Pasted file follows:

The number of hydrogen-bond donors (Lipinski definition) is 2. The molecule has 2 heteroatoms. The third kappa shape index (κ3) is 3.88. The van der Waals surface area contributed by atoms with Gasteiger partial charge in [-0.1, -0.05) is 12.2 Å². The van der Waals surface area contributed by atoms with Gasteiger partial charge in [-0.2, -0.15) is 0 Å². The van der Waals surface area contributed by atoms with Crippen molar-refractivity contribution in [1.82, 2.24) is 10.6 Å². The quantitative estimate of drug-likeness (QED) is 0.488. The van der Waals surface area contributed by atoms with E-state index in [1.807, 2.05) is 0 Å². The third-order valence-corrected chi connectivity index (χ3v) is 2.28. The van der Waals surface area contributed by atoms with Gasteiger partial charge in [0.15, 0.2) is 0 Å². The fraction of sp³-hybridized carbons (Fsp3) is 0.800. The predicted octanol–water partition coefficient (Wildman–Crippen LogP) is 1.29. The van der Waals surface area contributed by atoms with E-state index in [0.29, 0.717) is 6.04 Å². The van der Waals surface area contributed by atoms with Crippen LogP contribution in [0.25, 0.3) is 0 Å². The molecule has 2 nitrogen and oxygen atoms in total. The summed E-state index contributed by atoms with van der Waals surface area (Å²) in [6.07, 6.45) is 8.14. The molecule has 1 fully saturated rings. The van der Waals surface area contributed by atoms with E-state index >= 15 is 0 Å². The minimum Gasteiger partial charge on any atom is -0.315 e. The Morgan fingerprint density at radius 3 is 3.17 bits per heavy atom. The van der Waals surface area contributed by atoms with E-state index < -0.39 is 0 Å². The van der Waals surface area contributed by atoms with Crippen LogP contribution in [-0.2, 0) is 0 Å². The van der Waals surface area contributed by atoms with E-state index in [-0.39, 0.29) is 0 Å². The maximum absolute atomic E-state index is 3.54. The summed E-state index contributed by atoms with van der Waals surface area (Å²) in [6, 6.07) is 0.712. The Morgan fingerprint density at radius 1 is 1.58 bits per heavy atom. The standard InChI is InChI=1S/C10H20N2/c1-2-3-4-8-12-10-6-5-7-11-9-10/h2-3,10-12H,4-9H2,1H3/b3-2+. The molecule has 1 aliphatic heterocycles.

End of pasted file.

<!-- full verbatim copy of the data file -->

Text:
The number of hydrogen-bond donors (Lipinski definition) is 2. The molecule has 2 heteroatoms. The third kappa shape index (κ3) is 3.88. The van der Waals surface area contributed by atoms with Gasteiger partial charge in [-0.1, -0.05) is 12.2 Å². The van der Waals surface area contributed by atoms with Gasteiger partial charge in [-0.2, -0.15) is 0 Å². The van der Waals surface area contributed by atoms with Crippen molar-refractivity contribution in [1.82, 2.24) is 10.6 Å². The quantitative estimate of drug-likeness (QED) is 0.488. The van der Waals surface area contributed by atoms with E-state index in [1.807, 2.05) is 0 Å². The third-order valence-corrected chi connectivity index (χ3v) is 2.28. The van der Waals surface area contributed by atoms with Gasteiger partial charge in [0.15, 0.2) is 0 Å². The fraction of sp³-hybridized carbons (Fsp3) is 0.800. The predicted octanol–water partition coefficient (Wildman–Crippen LogP) is 1.29. The van der Waals surface area contributed by atoms with E-state index in [0.29, 0.717) is 6.04 Å². The van der Waals surface area contributed by atoms with Crippen LogP contribution in [0.25, 0.3) is 0 Å². The molecule has 2 nitrogen and oxygen atoms in total. The summed E-state index contributed by atoms with van der Waals surface area (Å²) in [6.07, 6.45) is 8.14. The molecule has 1 fully saturated rings. The van der Waals surface area contributed by atoms with E-state index >= 15 is 0 Å². The minimum Gasteiger partial charge on any atom is -0.315 e. The Morgan fingerprint density at radius 3 is 3.17 bits per heavy atom. The van der Waals surface area contributed by atoms with E-state index < -0.39 is 0 Å². The van der Waals surface area contributed by atoms with Crippen LogP contribution in [-0.2, 0) is 0 Å². The van der Waals surface area contributed by atoms with E-state index in [-0.39, 0.29) is 0 Å². The maximum absolute atomic E-state index is 3.54. The summed E-state index contributed by atoms with van der Waals surface area (Å²) in [6, 6.07) is 0.712. The Morgan fingerprint density at radius 1 is 1.58 bits per heavy atom. The standard InChI is InChI=1S/C10H20N2/c1-2-3-4-8-12-10-6-5-7-11-9-10/h2-3,10-12H,4-9H2,1H3/b3-2+. The molecule has 1 aliphatic heterocycles.